The heritage town of HOI AN is a town that time forgot. In the early morning, HOI AN resembles a “vintage postcard of a sleepy, riverside town”.
The silence is broken by a loud mechanical voice that welcomes people to the Ancient Town (and advises them to buy tickets before entering, the proceeds go into its maintenance) The message is repeated every few minutes. HOI AN exists largely because of tourism. but this wasn’t always the case.
HOI AN was once a prosperous trading port that flourished in the 15th century after it was absorbed into the Champa Kingdom, when it was known as LAM AP PHO and then FAIFO (meaning seaside town). Through the centuries, the Portuguese, British, French, Dutch, Chinese, Japanese and the Indians used the port for trade.
In the 18th century, the nearby port of DA NANG became the new centre of trade and HOI AN lost all its glory. Today, very little trade occurs at HOI AN, barring a few small-scale fishing boats. It has thus remained “untouched” for over 200 years. HOI AN’s fortunes changed in 1999 when UNESCO declared it’s old town a World Heritage Site.
Tourists come here to soak in the atmosphere of a heritage town and learn its history. The most popular attraction in HOI AN is the Ancient Town, a 2sq.km. area steeped in historical monuments.
There is a Japanese covered bridge or the CHUA CAU BRIDGE. It is located at the beginning of the old town and at all moments is abuzz with tourist chatter. Here you find the weathered statues of monkeys and dogs. Legend has it that a mythical dragon, its head in India and spine running along the Vietnamese coast, caused earthquakes in Japan when it moved. The Japanese solved this by building the bridge on the dragon’s spine to kill it. There is a small faded shrine inside the bridge where you can offer incense to appease the beast.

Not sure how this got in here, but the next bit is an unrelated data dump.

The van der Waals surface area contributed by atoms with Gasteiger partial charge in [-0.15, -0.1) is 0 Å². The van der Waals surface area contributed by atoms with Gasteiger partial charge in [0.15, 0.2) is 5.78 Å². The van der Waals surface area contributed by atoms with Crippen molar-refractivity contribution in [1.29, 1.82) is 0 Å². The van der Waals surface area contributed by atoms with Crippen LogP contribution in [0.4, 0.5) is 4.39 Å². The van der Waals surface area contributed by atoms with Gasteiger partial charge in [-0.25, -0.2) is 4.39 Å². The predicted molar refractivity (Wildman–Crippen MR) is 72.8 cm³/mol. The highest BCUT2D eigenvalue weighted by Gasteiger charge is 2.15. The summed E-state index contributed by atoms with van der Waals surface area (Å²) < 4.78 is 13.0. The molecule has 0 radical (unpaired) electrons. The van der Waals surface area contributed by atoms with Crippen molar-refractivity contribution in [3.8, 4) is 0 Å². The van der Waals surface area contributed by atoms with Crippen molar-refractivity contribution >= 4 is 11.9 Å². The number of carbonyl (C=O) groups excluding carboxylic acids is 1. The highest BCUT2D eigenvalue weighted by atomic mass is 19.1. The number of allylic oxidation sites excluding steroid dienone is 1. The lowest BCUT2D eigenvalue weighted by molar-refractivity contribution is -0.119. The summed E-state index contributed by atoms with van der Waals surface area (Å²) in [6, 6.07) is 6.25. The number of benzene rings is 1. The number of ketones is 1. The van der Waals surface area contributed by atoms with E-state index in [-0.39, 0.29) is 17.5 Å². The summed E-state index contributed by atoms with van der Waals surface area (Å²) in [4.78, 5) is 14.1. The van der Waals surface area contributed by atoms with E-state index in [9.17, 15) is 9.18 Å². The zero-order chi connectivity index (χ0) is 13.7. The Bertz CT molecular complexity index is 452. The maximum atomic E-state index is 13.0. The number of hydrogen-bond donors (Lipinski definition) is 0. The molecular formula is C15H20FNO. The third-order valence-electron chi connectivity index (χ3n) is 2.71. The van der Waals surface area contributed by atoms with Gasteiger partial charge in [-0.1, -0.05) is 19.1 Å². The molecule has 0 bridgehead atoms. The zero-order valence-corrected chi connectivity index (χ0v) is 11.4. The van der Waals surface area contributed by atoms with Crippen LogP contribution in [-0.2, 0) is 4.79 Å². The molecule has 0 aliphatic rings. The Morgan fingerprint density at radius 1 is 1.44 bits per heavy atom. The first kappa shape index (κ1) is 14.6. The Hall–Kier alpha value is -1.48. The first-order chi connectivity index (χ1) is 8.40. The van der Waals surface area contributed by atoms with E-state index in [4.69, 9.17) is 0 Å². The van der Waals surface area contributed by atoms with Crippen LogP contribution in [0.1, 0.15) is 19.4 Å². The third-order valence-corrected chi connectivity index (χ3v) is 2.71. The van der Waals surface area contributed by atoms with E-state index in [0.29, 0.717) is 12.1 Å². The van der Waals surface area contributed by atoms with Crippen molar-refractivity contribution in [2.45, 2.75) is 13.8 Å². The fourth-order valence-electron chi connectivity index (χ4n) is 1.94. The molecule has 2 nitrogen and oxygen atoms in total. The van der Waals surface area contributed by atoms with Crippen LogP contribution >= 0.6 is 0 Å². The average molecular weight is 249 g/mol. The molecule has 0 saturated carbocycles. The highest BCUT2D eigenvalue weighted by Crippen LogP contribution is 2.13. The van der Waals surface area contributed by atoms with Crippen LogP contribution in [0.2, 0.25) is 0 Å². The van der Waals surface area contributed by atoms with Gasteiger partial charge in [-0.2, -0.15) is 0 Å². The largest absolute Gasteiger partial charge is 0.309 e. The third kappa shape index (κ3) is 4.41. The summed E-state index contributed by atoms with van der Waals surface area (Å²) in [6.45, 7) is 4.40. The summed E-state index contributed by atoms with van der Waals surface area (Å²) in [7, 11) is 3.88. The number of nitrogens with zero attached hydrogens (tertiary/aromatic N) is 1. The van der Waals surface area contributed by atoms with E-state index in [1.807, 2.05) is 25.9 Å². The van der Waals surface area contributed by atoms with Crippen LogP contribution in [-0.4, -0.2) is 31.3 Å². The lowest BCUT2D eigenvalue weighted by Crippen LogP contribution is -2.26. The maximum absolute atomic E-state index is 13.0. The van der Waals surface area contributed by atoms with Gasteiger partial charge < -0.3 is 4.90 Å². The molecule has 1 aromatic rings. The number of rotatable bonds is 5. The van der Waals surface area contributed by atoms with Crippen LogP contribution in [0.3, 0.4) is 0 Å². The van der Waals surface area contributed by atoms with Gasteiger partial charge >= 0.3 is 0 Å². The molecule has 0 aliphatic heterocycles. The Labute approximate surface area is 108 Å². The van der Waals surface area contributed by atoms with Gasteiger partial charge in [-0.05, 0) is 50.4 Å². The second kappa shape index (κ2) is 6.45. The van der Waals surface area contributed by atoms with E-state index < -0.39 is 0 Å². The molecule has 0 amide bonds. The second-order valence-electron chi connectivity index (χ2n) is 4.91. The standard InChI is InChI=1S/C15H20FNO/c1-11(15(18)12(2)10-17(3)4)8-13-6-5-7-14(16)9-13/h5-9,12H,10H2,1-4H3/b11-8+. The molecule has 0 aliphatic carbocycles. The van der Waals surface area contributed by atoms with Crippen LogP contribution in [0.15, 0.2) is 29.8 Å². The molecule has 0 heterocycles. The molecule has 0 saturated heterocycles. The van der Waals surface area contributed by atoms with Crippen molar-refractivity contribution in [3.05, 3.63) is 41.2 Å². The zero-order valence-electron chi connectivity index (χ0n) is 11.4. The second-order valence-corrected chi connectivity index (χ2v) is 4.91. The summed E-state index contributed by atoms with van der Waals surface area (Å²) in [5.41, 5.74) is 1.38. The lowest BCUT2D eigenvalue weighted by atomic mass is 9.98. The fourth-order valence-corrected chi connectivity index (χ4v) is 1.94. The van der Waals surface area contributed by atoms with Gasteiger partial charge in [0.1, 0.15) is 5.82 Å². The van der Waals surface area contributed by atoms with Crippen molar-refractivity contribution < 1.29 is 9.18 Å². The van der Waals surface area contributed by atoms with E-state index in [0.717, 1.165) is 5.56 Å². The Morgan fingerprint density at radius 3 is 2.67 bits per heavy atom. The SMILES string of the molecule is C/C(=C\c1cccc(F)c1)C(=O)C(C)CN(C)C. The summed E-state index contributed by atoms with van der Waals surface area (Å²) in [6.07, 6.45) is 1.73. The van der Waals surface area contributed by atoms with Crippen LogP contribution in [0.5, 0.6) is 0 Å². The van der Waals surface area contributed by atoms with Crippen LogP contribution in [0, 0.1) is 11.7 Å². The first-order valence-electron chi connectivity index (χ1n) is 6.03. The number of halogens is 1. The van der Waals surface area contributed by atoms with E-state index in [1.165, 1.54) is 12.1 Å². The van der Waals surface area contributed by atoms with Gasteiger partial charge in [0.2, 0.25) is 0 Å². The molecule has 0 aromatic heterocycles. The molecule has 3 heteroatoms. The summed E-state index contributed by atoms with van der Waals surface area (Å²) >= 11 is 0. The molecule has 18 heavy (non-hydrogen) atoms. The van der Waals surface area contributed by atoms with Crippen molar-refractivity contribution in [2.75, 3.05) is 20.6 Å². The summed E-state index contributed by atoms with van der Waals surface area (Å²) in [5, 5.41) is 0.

You are introduced to what is popularly known as the HOI AN style ——– a mix of European, Vietnamese, Chinese, Japanese and French architectural influences. There are century-old houses, some preserved and some crumbling, red and gold Chinese Temples or assembly halls, wooden shop-houses with French shuttered windows and balconies, European-style brick buildings, intricately-carved beams and aged timer structures.
Almost all the old wooden shop-houses have been converted to businesses aimed at tourists —— Tailoring shops, boutiques, souvenir stores, restaurants and cafes and art galleries. There are a few family houses with high compound walls, an occasional chapel like the well-preserved TRAN FAMILY CHAPEL that dates back to the 19th century.
One aspect of the past that as evolved in HOI AN is tailoring. Once a traditional craft, tailors were in high demand when the town was an international port. The clothes made by these master craftsmen travelled all over the world and they were known for being able to replicate any design. The trade has passed down through generations and every second shop is a tailor’s shop, looking to cash in on the influx of tourists interested in custom-made clothing and shoes.
History has shown that HOI AN adapts easily to change. The spurt in tourism in the last decade has seen various activities catered specifically to them. A few years ago, when the old quarters became a “pedestrian-only zone”, many street traders found themselves without space to sell their wares. In 2011, the tiny islet of AN HOI, once home to a banana plantation, was cleared out and space was made for quaint guesthouses, fancy hotels and riverside bars and restaurants. The traders finally found their spotlight at the vibrant “night market” here.
There are lanterns everywhere in AN, bedecking streets, homes and shops. The lanterns bathe the town in a warm glow. , playing off the light of “floating lanterns”.
The heritage town of HOI AN is all about “old-world charm repackaged to appeal to new-age travellers.”
——- Joanna Lobo.